Key Considerations:

  • Voltage and Current Ratings: Ensure the MPPT can handle the total voltage and current from the solar array.
  • Efficiency: Higher efficiency controllers reduce energy loss during conversion.
  • Compatibility: The MPPT should be compatible with the battery type and system voltage.

Example Setup:

  • Product: Victron EasySolar-II 5kVA MPPT 250/100 GX
  • Specification: Capable of handling up to 250V and 100A

Sodium-Ion Batteries

Batteries store the energy generated by solar panels for use during periods without sunlight. Sodium-ion batteries are an emerging technology offering safety and cost benefits.

Key Considerations:

  • Capacity: Sufficient storage capacity to meet daily energy needs and provide backup power.
  • Cycle Life: High cycle life ensures long-term usability.
  • Temperature Performance: Ability to operate in a wide temperature range.

Example Setup:

  • Product: Apexium 230 Ah Sodium-Ion Batteries (Qty: 24 for 16.6kWh)
  • Product: Seplos 48V 280Ah LFP Battery Pack DIY Kits Set Case (Qty: 2)

Battery Management System (BMS)

A BMS monitors and manages the charge and discharge of battery cells, ensuring optimal performance and safety. The BMSmust be configured to handle the specific charge and discharge profiles of Na-ion batteries, including voltage settings and thermal management.

Key Considerations:

  • Customization: Ability to configure for specific battery chemistry (sodium-ion).
  • Protection: Overvoltage, undervoltage, overcurrent, and thermal protection.
  • Communication: Integration with other system components for real-time monitoring.

Example Setup:

  • Product: Lynx Smart BMS with customized configuration for Na-ion cells using Victron Connect app

Smart Shunt

A smart shunt measures the flow of current in and out of the battery, providing accurate state-of-charge information. Integrate smart shunts and monitoring systems to provide real-time data on battery health and performance, enabling proactive management.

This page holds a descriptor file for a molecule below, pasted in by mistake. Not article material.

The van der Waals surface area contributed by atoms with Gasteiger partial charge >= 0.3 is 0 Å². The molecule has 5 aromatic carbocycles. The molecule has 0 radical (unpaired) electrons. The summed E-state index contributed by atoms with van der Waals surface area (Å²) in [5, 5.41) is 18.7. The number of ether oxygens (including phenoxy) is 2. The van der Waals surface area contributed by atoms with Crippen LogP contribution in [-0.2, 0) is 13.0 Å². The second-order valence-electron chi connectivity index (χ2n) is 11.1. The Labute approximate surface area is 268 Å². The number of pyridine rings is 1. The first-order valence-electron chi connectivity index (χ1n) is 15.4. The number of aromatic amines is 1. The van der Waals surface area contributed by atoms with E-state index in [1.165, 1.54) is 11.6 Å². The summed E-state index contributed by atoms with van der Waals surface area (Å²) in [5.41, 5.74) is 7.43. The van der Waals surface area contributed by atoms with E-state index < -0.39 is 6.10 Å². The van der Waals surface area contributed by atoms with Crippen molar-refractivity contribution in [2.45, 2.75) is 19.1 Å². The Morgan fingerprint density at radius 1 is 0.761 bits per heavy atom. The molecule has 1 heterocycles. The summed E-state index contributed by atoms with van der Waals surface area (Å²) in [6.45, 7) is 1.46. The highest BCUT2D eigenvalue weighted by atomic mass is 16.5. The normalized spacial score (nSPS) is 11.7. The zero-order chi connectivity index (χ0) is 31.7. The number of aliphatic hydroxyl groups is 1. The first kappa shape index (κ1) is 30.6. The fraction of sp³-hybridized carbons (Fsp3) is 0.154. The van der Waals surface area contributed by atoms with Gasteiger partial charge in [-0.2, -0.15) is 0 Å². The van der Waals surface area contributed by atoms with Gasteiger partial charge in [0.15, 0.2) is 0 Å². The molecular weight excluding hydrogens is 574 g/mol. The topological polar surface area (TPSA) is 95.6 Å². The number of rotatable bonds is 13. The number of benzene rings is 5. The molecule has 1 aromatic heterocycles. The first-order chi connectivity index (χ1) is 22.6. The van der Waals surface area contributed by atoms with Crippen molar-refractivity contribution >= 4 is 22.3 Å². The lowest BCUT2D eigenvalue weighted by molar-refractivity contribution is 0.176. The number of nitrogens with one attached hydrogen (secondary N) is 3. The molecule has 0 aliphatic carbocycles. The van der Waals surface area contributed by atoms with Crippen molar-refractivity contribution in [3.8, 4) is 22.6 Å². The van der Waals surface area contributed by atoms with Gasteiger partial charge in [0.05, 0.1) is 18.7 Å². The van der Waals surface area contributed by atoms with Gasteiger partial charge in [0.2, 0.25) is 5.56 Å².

Key Considerations:

  • Accuracy: High precision for reliable battery monitoring.
  • Integration: Compatible with the BMS and other monitoring systems.
  • User Interface: Easy access to data via apps or display units.


  • Product: Victron SmartShunt 500A/50mV

Finally, as with any electrical system design, one has to implement basic safety measures, including fuses to isolate faults within each core system and manual switches which are useful when installing or maintaining the system.


MPPT and BMS Customization for use with Sodium Ion Battery


Once the electrical systems are connected, both MPPT and BMS need to be customized in order to properly charge and manage sodium-ion batteries. It should be noted that the following  is only an example settings for a specific model of sodium-ion battery and the specific voltage and current settings from the cell manufacturer must be used in the actual setup.


Configuring the MPPT Charge Controller

  • Voltage Settings: Adjust the MPPT to handle the lower nominal voltage of sodium-ion batteries (3.10 V) compared to typical LiFePO4 batteries (3.20 V).
  • Charge Cut-Off Voltage: Set the charge cut-off voltage to 3.95 V to prevent overcharging.
  • Discharge Cut-Off Voltage: Configure the discharge cut-off voltage to 1.50 V to avoid deep discharging the sodium-ion batteries.

Setting Up the BMS

  • Charging Parameters: Customize the BMS to follow the specific charging profile of sodium-ion batteries:
  • Constant Current Charging: 0.50 C (max)
  • Constant Voltage: 3.95 V with a cut-off at 0.05 C
  • Temperature Monitoring: Ensure the BMS includes temperature sensors to manage charging and discharging based on the temperature constraints of sodium-ion batteries.